With its iconic archways and bold architectural presence, the Old Quadrangle (Old Quad) is the oldest building on the University of Melbourne’s Parkville campus and endures as the strongest connection to the university’s fledgling years.
Originally built in classic Tudor style as a teaching space for students and a home for professors, the building has supported and sustained the university’s growth for more than 165 years.
Today, Old Quad has embarked on a new chapter, preserving the heritage features while adhering to the university’s aspirations to implement a forward-thinking sustainability approach as part of its overall commitment to lead, and act on, the challenges of global sustainability and climate change.
The extensive restoration project largely returned the north areas of the east wing to their original layout, reaffirming Old Quad’s place as the cultural, civic, engagement and ceremonial heart of the university.
This video is made available courtesy of The University of Melbourne
Aurecon was the project manager and superintendent for the restoration works, also overseeing the management of the Passive House EnerPHit Design criteria application and stakeholder engagement process. This project represents a significant shift in thinking around what is possible with regards to alternative sustainability approaches.
Old Quad was an example of a complex redevelopment project with many competing challenges faced by the project team including:
Old Quad is the first application in Australia of the adaptive re-use model Passive House EnerPHit to a building of state and national heritage significance. Passive House is a voluntary, internationally recognised, building design criteria to achieve high-quality, low-energy indoor environments, and is starting to gain traction in Australia with engineers, designers and architects.
Its foundation is that a building can be used in the traditional way of opening doors and windows when required, with the indoor environment built to a high standard that continues to sustainably manage occupant health and comfort. Aurecon has experience applying Passive House principles to a number of projects, including the Woodside Building for Technology and Design, the largest educational building in the world to achieve Passive House certification.
Key to a Passive House application is building operation that requires only minimal supplementary heating or cooling, achieved with:
Many challenges were faced in the application of these guidelines on Old Quad, requiring the blending of new technologies into the heritage structure and façade.
The building now has a passive heating and cooling strategy that allows for more controlled temperature, reducing the reliance on the building services. These works were prototyped on-site to establish the exact detailing, ensuring the existing heritage elements and building fabric would not be adversely impacted by the installation of such systems.
Through the adoption of Passive House energy requirements, heating and cooling has significantly reduced by up to 70 per cent each year, when compared to other buildings of similar size. This reduces the rate at which equipment experiences ’wear and tear’, meaning components last longer and require less replacement, or change-over, resulting in a longer lifespan of the plant and equipment overall.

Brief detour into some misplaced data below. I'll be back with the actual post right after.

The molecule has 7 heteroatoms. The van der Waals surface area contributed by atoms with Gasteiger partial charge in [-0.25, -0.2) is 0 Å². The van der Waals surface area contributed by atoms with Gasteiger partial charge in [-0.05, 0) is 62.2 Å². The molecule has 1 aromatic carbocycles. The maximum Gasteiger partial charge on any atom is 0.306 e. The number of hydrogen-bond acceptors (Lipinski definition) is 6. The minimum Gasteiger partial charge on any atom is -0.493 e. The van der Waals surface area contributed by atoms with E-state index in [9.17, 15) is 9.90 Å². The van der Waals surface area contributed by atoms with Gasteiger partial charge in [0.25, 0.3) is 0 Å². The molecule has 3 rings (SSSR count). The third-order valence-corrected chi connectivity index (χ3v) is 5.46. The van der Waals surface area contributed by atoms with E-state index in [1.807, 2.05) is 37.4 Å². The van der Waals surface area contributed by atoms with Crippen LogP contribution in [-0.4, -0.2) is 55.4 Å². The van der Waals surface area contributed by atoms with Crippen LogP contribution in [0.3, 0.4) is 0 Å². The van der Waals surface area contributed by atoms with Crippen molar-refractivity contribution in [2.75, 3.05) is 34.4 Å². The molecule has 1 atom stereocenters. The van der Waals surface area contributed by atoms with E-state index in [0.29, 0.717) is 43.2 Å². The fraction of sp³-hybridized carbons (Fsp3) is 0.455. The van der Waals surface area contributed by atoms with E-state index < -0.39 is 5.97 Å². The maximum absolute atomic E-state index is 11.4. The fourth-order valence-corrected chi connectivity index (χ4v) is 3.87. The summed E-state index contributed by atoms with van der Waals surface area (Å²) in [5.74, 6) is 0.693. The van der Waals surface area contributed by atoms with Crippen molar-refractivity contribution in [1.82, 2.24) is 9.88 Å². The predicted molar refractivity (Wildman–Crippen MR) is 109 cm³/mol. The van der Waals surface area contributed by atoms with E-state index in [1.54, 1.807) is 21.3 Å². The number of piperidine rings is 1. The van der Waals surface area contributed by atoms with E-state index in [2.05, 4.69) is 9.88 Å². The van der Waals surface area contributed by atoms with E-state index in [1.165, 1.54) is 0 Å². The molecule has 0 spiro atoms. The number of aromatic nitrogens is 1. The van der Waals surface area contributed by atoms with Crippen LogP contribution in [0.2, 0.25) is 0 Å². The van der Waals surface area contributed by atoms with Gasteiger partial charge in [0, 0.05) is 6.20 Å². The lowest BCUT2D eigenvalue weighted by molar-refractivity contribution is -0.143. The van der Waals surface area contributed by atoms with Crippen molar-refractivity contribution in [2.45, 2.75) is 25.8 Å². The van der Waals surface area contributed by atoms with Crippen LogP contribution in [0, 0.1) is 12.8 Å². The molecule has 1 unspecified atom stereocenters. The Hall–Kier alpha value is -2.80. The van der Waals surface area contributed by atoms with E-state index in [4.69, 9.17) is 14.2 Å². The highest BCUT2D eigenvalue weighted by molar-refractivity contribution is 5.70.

The Australian Institute of Architects recognised the project with the 2020 Victorian Award for Sustainable Architecture, noting:
“As 90 per cent of all building stock is pre-existing, the act of improving the environmental performance of existing buildings is of vital importance in improving our cities, especially when so many old buildings have incredibly poor environmental performance. The Old Quad refurbishment is an exemplary demonstration of what is possible, given sufficient skill.”
The refurbished building has created flexible exhibition and event spaces and will enable greater use of the facility while achieving the conservation of the original details. It is open to the public to preserve history for future generations and share the university’s story in how it developed and evolved over the years.
With an analytical and client-focused approach, Aurecon strove to achieve a best-for-client outcome that involved multiple stakeholders in the decision-making process of the refurbishment of Old Quad.
Open and regular reporting throughout the course of the project meant that issues were resolved promptly. With detailed project analysis and control, expectations around completion were effectively managed, and took into consideration the latent conditions and buildability challenges of this historic building.
Aurecon was able to draw on its previous projects, such as the Melbourne School of Design, to advocate for the university’s intent for sustainable buildings with lower operating costs and improved user comfort as well as fewer carbon emissions.
More than 50 000 pedestrians move through the heart of the Parkville campus each day and, for the project, it was the only access point to reach the Old Quad. This meant the refurbishment required a clear focus on safety to manage pedestrian and vehicle movements daily. Site challenges were overcome by a strong team presence on-site to lead the learning, understanding, construction and issue resolution aspects of the project.
Making safety the forefront of the project, Aurecon ensured clear communication with stakeholders to bring and remove materials and equipment from the site in a safe manner.
The Old Quad refurbishment uncovered the history upon which the University of Melbourne is built. It is providing a vibrant and welcoming refreshed building to the campus and the community, and is a leading example of a highly sustainable project that has been intertwined into a heritage building.
The project has won the following awards:
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